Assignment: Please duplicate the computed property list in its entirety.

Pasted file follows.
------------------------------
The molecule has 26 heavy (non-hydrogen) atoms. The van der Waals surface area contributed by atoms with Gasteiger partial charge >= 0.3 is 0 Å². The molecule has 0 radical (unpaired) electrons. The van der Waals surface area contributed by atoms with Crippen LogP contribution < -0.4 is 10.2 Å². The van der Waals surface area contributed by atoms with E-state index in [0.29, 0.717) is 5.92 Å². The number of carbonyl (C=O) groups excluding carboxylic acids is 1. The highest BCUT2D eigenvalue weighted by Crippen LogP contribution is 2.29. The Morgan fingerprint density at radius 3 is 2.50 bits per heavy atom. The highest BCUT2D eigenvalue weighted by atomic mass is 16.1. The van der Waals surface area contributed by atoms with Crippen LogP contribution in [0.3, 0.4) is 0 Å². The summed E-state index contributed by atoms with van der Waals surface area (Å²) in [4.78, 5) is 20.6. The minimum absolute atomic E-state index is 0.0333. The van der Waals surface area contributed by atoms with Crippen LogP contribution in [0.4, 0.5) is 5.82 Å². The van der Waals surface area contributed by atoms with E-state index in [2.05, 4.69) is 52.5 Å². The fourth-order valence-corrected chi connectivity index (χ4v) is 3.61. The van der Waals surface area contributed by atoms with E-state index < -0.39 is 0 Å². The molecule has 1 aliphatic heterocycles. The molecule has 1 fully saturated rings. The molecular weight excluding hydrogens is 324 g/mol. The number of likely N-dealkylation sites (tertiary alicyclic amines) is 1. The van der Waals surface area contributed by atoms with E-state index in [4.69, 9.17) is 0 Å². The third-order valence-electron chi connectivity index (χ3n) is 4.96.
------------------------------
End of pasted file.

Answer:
The molecule has 26 heavy (non-hydrogen) atoms. The van der Waals surface area contributed by atoms with Gasteiger partial charge >= 0.3 is 0 Å². The molecule has 0 radical (unpaired) electrons. The van der Waals surface area contributed by atoms with Crippen LogP contribution < -0.4 is 10.2 Å². The van der Waals surface area contributed by atoms with E-state index in [0.29, 0.717) is 5.92 Å². The number of carbonyl (C=O) groups excluding carboxylic acids is 1. The highest BCUT2D eigenvalue weighted by Crippen LogP contribution is 2.29. The Morgan fingerprint density at radius 3 is 2.50 bits per heavy atom. The highest BCUT2D eigenvalue weighted by atomic mass is 16.1. The van der Waals surface area contributed by atoms with Crippen LogP contribution in [0.3, 0.4) is 0 Å². The summed E-state index contributed by atoms with van der Waals surface area (Å²) in [4.78, 5) is 20.6. The minimum absolute atomic E-state index is 0.0333. The van der Waals surface area contributed by atoms with Crippen LogP contribution in [0.4, 0.5) is 5.82 Å². The van der Waals surface area contributed by atoms with E-state index in [2.05, 4.69) is 52.5 Å². The fourth-order valence-corrected chi connectivity index (χ4v) is 3.61. The van der Waals surface area contributed by atoms with E-state index < -0.39 is 0 Å². The molecule has 1 aliphatic heterocycles. The molecule has 1 fully saturated rings. The molecular weight excluding hydrogens is 324 g/mol. The number of likely N-dealkylation sites (tertiary alicyclic amines) is 1. The van der Waals surface area contributed by atoms with E-state index in [4.69, 9.17) is 0 Å². The third-order valence-electron chi connectivity index (χ3n) is 4.96.